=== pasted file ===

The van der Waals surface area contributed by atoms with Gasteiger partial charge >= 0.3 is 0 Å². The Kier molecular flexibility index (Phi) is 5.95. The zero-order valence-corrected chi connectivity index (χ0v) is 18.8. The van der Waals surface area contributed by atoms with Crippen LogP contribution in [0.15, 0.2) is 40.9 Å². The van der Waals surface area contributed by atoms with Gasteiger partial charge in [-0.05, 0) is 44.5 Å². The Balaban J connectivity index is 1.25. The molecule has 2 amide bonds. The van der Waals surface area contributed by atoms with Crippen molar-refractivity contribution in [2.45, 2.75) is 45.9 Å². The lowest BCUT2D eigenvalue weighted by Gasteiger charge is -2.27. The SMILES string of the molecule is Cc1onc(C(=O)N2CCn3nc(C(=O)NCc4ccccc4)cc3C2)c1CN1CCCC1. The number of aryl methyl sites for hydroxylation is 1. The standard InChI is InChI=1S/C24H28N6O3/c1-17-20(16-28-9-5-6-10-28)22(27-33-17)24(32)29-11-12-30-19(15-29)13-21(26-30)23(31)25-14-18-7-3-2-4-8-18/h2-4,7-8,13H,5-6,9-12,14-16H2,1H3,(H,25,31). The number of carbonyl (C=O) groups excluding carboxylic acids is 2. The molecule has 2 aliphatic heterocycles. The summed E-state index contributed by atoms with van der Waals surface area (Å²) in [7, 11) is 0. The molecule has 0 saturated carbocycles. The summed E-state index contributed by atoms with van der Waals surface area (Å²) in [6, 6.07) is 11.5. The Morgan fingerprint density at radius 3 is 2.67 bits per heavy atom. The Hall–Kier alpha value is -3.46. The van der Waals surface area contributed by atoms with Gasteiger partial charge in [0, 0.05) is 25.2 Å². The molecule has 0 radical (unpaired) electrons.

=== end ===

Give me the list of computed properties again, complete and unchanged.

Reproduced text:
The van der Waals surface area contributed by atoms with Gasteiger partial charge >= 0.3 is 0 Å². The Kier molecular flexibility index (Phi) is 5.95. The zero-order valence-corrected chi connectivity index (χ0v) is 18.8. The van der Waals surface area contributed by atoms with Crippen LogP contribution in [0.15, 0.2) is 40.9 Å². The van der Waals surface area contributed by atoms with Gasteiger partial charge in [-0.05, 0) is 44.5 Å². The Balaban J connectivity index is 1.25. The molecule has 2 amide bonds. The van der Waals surface area contributed by atoms with Crippen molar-refractivity contribution in [2.45, 2.75) is 45.9 Å². The lowest BCUT2D eigenvalue weighted by Gasteiger charge is -2.27. The SMILES string of the molecule is Cc1onc(C(=O)N2CCn3nc(C(=O)NCc4ccccc4)cc3C2)c1CN1CCCC1. The number of aryl methyl sites for hydroxylation is 1. The standard InChI is InChI=1S/C24H28N6O3/c1-17-20(16-28-9-5-6-10-28)22(27-33-17)24(32)29-11-12-30-19(15-29)13-21(26-30)23(31)25-14-18-7-3-2-4-8-18/h2-4,7-8,13H,5-6,9-12,14-16H2,1H3,(H,25,31). The number of carbonyl (C=O) groups excluding carboxylic acids is 2. The molecule has 2 aliphatic heterocycles. The summed E-state index contributed by atoms with van der Waals surface area (Å²) in [7, 11) is 0. The molecule has 0 saturated carbocycles. The summed E-state index contributed by atoms with van der Waals surface area (Å²) in [6, 6.07) is 11.5. The Morgan fingerprint density at radius 3 is 2.67 bits per heavy atom. The Hall–Kier alpha value is -3.46. The van der Waals surface area contributed by atoms with Gasteiger partial charge in [0, 0.05) is 25.2 Å². The molecule has 0 radical (unpaired) electrons.